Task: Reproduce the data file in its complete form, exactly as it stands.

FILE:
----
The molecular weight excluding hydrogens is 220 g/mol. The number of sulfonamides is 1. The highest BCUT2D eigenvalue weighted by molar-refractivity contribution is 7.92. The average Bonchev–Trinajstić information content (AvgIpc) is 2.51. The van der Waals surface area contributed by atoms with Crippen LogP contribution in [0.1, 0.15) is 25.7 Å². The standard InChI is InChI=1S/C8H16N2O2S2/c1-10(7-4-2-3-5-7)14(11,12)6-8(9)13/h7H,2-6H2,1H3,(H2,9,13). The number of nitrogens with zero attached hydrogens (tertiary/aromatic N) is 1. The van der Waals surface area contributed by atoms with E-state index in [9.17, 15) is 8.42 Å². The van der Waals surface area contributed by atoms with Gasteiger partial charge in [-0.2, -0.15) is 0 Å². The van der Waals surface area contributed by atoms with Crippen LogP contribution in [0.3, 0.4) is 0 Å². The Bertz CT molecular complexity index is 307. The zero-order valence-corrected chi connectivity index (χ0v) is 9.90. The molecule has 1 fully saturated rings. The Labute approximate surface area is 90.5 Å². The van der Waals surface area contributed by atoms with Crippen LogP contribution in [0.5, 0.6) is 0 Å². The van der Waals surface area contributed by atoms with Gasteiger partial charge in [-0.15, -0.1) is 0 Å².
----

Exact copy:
The molecular weight excluding hydrogens is 220 g/mol. The number of sulfonamides is 1. The highest BCUT2D eigenvalue weighted by molar-refractivity contribution is 7.92. The average Bonchev–Trinajstić information content (AvgIpc) is 2.51. The van der Waals surface area contributed by atoms with Crippen LogP contribution in [0.1, 0.15) is 25.7 Å². The standard InChI is InChI=1S/C8H16N2O2S2/c1-10(7-4-2-3-5-7)14(11,12)6-8(9)13/h7H,2-6H2,1H3,(H2,9,13). The number of nitrogens with zero attached hydrogens (tertiary/aromatic N) is 1. The van der Waals surface area contributed by atoms with E-state index in [9.17, 15) is 8.42 Å². The van der Waals surface area contributed by atoms with Gasteiger partial charge in [-0.2, -0.15) is 0 Å². The van der Waals surface area contributed by atoms with Crippen LogP contribution in [0.3, 0.4) is 0 Å². The Bertz CT molecular complexity index is 307. The zero-order valence-corrected chi connectivity index (χ0v) is 9.90. The molecule has 1 fully saturated rings. The Labute approximate surface area is 90.5 Å². The van der Waals surface area contributed by atoms with Crippen LogP contribution in [0.5, 0.6) is 0 Å². The van der Waals surface area contributed by atoms with Gasteiger partial charge in [-0.15, -0.1) is 0 Å².